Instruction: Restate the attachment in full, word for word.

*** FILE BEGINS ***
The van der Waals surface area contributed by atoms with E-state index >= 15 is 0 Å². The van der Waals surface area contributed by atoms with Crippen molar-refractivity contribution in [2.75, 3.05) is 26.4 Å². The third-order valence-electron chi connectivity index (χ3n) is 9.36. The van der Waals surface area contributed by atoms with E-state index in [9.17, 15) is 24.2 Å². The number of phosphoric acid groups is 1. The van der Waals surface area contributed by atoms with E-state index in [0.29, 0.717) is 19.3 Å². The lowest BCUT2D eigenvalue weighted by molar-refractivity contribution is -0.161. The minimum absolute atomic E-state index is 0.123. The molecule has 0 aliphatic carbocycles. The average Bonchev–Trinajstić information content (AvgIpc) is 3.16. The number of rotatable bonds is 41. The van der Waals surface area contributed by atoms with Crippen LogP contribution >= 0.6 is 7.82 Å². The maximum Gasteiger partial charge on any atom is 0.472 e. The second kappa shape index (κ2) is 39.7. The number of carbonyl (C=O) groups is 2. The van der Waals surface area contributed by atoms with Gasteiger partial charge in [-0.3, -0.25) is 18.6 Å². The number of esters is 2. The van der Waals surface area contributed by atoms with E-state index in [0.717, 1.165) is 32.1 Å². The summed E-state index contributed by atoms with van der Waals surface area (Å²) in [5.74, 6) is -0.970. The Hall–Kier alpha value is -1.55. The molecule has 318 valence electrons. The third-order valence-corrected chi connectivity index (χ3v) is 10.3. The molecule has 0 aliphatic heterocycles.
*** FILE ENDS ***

The van der Waals surface area contributed by atoms with E-state index >= 15 is 0 Å². The van der Waals surface area contributed by atoms with Crippen molar-refractivity contribution in [2.75, 3.05) is 26.4 Å². The third-order valence-electron chi connectivity index (χ3n) is 9.36. The van der Waals surface area contributed by atoms with E-state index in [9.17, 15) is 24.2 Å². The number of phosphoric acid groups is 1. The van der Waals surface area contributed by atoms with E-state index in [0.29, 0.717) is 19.3 Å². The lowest BCUT2D eigenvalue weighted by molar-refractivity contribution is -0.161. The minimum absolute atomic E-state index is 0.123. The molecule has 0 aliphatic carbocycles. The average Bonchev–Trinajstić information content (AvgIpc) is 3.16. The number of rotatable bonds is 41. The van der Waals surface area contributed by atoms with Crippen LogP contribution >= 0.6 is 7.82 Å². The maximum Gasteiger partial charge on any atom is 0.472 e. The second kappa shape index (κ2) is 39.7. The number of carbonyl (C=O) groups is 2. The van der Waals surface area contributed by atoms with Gasteiger partial charge in [-0.3, -0.25) is 18.6 Å². The number of esters is 2. The van der Waals surface area contributed by atoms with E-state index in [0.717, 1.165) is 32.1 Å². The summed E-state index contributed by atoms with van der Waals surface area (Å²) in [5.74, 6) is -0.970. The Hall–Kier alpha value is -1.55. The molecule has 318 valence electrons. The third-order valence-corrected chi connectivity index (χ3v) is 10.3. The molecule has 0 aliphatic heterocycles.